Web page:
Nearly 5 million people go to the emergency room for a traumatic brain injury (TBI) in the U.S. each year. Survivors of TBI may experience physical impairments and changes in emotional functioning, including personality changes or psychological symptoms. These effects can last days or be permanent, and are often worsened by misdiagnosis.
Earlier this week, Abbott Laboratories, a global health care company, received FDA clearance to market and sell the first rapid handheld TBI blood test. Based on years of research that involved University of Pittsburgh neuro-trauma experts, the test will run on Abbott’s handheld i-STAT Alinity platform, with results available within 15 minutes after plasma is placed in the test cartridge.
“This is a big moment that paves the way for having a quick test available wherever someone might need it after they suffer a head injury. You can easily imagine this being used one day at sporting events, in nursing homes, and in so many other places. I am confident that this will become a standard of care for traumatic brain injury evaluation and treatment,” said Dr. David Okonkwo, director of the Neurotrauma Clinical Trials Center at the University of Pittsburgh and a principal investigator in TRACK-TBI, an international TBI research consortium working with Abbott on this effort.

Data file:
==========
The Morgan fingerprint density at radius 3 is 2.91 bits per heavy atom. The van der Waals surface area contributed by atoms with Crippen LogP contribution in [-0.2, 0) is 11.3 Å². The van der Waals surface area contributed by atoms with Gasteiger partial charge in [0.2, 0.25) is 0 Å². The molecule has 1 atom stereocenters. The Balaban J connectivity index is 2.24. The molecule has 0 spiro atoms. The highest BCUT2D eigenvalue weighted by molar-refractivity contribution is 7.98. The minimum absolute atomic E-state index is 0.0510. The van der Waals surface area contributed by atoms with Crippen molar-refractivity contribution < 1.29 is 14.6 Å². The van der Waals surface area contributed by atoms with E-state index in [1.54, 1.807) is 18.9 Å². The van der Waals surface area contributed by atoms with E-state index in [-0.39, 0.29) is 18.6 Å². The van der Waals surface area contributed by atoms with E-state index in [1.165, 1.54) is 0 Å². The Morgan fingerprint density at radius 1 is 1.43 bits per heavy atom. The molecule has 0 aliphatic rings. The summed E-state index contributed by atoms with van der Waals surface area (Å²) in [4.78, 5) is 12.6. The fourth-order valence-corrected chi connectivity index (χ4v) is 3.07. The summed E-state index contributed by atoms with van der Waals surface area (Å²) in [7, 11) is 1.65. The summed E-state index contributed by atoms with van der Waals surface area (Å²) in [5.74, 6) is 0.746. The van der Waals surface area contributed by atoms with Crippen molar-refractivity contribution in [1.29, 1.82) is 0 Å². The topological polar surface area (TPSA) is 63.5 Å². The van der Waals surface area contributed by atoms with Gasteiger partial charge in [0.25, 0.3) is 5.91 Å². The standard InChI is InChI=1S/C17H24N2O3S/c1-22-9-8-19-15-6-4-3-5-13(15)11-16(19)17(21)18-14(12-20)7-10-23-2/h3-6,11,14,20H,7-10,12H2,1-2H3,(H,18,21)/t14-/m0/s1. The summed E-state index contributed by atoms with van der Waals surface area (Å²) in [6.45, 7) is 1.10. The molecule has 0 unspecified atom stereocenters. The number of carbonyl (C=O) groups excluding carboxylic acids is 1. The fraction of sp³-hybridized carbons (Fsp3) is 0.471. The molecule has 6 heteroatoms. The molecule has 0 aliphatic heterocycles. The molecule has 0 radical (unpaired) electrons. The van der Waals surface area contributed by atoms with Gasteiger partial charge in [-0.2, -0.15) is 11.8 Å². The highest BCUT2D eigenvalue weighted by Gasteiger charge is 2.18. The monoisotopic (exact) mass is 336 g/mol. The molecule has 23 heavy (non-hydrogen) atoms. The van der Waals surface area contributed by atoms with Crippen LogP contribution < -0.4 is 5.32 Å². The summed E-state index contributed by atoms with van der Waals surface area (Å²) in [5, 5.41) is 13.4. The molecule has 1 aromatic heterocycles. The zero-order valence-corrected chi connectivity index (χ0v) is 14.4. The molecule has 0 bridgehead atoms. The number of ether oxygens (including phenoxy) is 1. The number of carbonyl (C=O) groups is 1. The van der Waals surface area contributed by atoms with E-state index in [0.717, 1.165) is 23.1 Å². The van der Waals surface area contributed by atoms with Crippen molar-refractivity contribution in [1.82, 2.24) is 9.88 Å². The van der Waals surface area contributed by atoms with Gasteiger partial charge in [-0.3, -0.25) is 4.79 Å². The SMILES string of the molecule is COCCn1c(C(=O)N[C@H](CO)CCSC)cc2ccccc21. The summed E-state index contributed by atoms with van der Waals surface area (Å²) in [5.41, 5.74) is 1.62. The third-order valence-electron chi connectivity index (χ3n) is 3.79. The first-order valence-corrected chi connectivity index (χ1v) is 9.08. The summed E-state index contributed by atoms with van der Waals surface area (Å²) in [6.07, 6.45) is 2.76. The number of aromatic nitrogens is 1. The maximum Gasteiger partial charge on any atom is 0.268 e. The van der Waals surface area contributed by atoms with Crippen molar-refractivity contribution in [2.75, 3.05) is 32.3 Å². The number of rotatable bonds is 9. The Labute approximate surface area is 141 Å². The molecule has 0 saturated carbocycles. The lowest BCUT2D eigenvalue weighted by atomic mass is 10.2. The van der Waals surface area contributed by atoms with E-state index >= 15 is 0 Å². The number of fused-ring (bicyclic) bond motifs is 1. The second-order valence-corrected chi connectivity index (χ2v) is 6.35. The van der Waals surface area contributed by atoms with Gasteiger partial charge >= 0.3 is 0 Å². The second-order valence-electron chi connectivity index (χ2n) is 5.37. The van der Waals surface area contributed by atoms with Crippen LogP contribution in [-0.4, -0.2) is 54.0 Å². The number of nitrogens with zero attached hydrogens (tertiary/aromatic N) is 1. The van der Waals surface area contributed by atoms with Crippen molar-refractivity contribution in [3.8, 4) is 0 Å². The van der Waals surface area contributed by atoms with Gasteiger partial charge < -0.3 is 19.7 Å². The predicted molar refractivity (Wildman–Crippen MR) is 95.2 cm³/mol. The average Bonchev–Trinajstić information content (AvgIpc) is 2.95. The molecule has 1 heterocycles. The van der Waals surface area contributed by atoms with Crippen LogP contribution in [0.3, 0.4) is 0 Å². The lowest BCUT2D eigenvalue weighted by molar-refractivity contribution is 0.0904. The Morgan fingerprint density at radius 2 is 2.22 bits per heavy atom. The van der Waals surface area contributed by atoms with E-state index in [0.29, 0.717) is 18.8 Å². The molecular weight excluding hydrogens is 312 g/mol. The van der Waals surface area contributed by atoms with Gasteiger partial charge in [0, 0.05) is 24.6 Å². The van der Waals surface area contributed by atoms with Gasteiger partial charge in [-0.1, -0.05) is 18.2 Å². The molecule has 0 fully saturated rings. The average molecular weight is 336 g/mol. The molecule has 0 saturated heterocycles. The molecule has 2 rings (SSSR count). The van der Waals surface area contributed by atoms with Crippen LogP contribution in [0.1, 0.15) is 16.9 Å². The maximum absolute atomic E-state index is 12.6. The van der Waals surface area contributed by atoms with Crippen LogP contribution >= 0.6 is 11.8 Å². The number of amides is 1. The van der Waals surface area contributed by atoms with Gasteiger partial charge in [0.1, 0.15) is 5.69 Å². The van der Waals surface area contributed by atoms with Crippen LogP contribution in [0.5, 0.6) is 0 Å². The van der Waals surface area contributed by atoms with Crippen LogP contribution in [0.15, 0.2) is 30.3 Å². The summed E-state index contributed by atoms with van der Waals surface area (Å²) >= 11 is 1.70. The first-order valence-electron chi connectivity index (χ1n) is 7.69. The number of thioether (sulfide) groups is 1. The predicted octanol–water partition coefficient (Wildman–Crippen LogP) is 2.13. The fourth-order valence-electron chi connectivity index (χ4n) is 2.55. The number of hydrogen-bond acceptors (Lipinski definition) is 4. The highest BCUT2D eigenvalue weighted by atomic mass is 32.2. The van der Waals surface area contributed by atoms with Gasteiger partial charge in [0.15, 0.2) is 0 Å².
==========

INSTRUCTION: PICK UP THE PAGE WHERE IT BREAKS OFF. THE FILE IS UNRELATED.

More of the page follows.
Okonkwo said using this device would eliminate the guesswork in diagnosing TBIs and helps clinicians determine the best treatment for the patient. He also noted that having a blood test available could reduce the number of unnecessary CT scans by up to 40%.
This test measures specific proteins in the blood after a TBI. A negative result can rule out the need for a head CT scan, a common tool used to diagnose a concussion. For those who test positive, the result complements CT scans to help clinicians evaluate whether someone has a TBI.
The TBI blood test was developed in collaboration with the U.S. Department of Defense (DoD) and TRACK-TBI. DoD, through U.S. Army Medical Research and Development Command’s U.S. Army Medical Materiel Development Activity, played a critical role in developing the test run on Abbott’s platform. The TRACK-TBI research team, with leadership from Okonkwo and Dr. Ava Puccio at the University of Pittsburgh, was the first to demonstrate how this TBI blood test can be used for the benefit of patients in clinical care.